Let’s up our game in Oxfordshire to help #stopthespread
Residents all over Oxfordshire are being asked to up their game once more in the fight to #stopthespread of COVID-19 in the wake of tightened national restrictions announced by Central Government.
Prime Minister Boris Johnson has announced a series of measures in response to the accelerating number of COVID cases across the country. These include:
- Pubs, bars and restaurants to close at 10pm and be restricted to table service only
- Face masks compulsory for bar staff and non-seated customers, shop workers, waiters and taxi drivers
- People should work from home wherever possible
- Limit on guests at weddings reduced from 30 to 15
- Plans to allow fans to return to sporting events paused
- The "Rule of six" now applies to indoor team sports
- Fines for not wearing masks or following rules increased to £200 for first offence
In Oxfordshire the number of cases per 100,000 currently stands at 13.2 which means the county stands at green alert status. In Oxford the number of cases is 21.6 per 100,000, which also means a yellow alert status. Elsewhere Cherwell district covering north Oxfordshire is the other area at yellow alert, with 15.3 cases per 100,000.
Oxfordshire Director for Public Health Ansaf Azhar said: “Now is the time for each of us as individuals, neighbours, colleagues and families to take responsibility for our own actions. During the Spring we acted collectively and we drove the number of COVID cases right down from their peak in April.
“There are now slightly different rules for us to follow from central Government – but it is our collective discipline in adhering to those rules that will get us in to a better place as we enter the crucial winter period.
“Part of the reason we have seen a rise in cases is because people began to act as if COVID had gone away. It never had. Some people gave it too much latitude and now it is making a comeback. We all have a part to play in reigning it back in again. We have to seize this opportunity to drive COVID back to the levels we saw in June and July.”
Reminders on testing
Meanwhile public health teams at councils across the country are continuing to highlight issues around the availability of COVID-19 testing. There is a national issue with testing capacity, which is due to rising demand, and it is affecting all parts of the country. Public health directors across the country are continuing to raise this problem to central Government.
Testing is a crucial part of limiting the spread of the virus. It protects communities and provides the opportunity to create a full picture of how the virus is spreading within communities.
It is also critical that frontline workers such as teachers, social workers, those who work in care homes and NHS workers are able to access testing quickly. People asking for tests without symptoms reduces capacity to test these key workers.
People are reminded of the following:
- If you have COVID symptoms, you must isolate for at least 10 days and get a test. Do not wait for a test or test result before self-isolating.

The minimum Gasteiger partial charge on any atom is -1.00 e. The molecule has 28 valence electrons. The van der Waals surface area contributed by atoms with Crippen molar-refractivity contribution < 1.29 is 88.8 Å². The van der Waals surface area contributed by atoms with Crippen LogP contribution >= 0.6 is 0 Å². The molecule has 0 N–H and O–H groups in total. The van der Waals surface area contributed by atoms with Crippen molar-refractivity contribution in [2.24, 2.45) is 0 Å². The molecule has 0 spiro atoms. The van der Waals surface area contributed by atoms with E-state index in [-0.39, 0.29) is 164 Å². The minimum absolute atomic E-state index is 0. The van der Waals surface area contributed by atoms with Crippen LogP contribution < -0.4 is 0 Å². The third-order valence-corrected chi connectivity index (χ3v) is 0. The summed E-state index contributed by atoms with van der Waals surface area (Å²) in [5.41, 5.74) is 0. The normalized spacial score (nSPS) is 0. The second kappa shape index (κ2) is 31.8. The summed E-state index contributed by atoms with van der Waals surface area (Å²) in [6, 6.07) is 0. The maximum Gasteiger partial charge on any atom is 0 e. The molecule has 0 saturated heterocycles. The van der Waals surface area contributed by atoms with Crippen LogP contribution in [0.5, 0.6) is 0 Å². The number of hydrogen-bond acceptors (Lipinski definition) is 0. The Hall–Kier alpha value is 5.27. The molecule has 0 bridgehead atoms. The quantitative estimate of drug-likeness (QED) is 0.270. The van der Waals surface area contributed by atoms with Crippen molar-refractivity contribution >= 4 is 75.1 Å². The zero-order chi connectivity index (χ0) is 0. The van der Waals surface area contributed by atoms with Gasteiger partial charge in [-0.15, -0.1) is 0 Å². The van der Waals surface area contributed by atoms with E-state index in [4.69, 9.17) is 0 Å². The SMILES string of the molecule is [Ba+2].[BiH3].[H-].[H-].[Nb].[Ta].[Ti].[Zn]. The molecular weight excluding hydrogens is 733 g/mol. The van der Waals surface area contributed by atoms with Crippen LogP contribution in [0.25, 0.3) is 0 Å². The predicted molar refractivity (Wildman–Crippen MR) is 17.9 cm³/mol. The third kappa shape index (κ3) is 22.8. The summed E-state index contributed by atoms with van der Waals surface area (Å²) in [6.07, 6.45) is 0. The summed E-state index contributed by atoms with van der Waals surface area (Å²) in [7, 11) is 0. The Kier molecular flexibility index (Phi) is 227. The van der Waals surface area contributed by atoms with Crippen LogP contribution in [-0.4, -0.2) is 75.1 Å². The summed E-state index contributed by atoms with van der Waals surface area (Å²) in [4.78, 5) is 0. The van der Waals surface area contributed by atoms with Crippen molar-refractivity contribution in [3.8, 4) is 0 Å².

- The main symptoms of coronavirus are a high temperature, a new continuous cough, and a loss or change to your sense of smell or taste. Most people with coronavirus have at least one of these symptoms. If you have at least one of these symptoms, you should book a test by calling 119 or registering online at www.gov.uk/get-coronavirus-test.
- If you do not have COVID symptoms, please do not book a test - you could be taking a test away from someone who really needs it. This is increasingly important as we head into Autumn and Winter, when more people will get colds and the flu.
- If another member of your household has symptoms, you must self-isolate. But you should only get a test if you develop symptoms yourself. Further guidance on self-isolation is available here.
- If you have been in close contact with someone who has coronavirus and have been asked to self-isolate, you should only get a test if you develop symptoms yourself.
- If you have been abroad and are in quarantine, you should only get a test if you develop symptoms.
- If you are self-isolating or in quarantine, then a negative test result does not mean you can end isolation early. The virus can take time to develop and so a test early on does not prove that you will not go on to develop the virus - you could still be at risk of spreading the virus to other people.
It is essential that people do not turn up at their local A&E asking for a test.
Launch of the NHS COVID-19 app
On 24 September, the new NHS COVID-19 app will launch in England and Wales. This is part of the NHS Test and Trace service, which will be used alongside traditional contact tracing to help trace individuals who may have come into contact with a confirmed case of coronavirus. The app allows people to check into venues by scanning a QR code. No personal details will be shared with third parties during the process. It also provides them with an alert if they have been in close contact with someone who has tested positive, and helps them check if they have symptoms and book a test. You can find out more about the app here.
You will start to see posters with QR codes being put up in businesses and venues across the county. From next Thursday (24 September), it will become a legal requirement for all designated venues to display an official NHS QR poster. Designated venues include:
- Hospitality services, including pubs, bars, restaurants and cafés
- Tourism and leisure services, including gyms, swimming pools, hotels, museums, cinemas and theme parks
- Close contact services, including hairdressers and barbers
- Facilities provided by Local Authorities for the public, including town halls and civic centres for events, community centres, libraries and children’s centres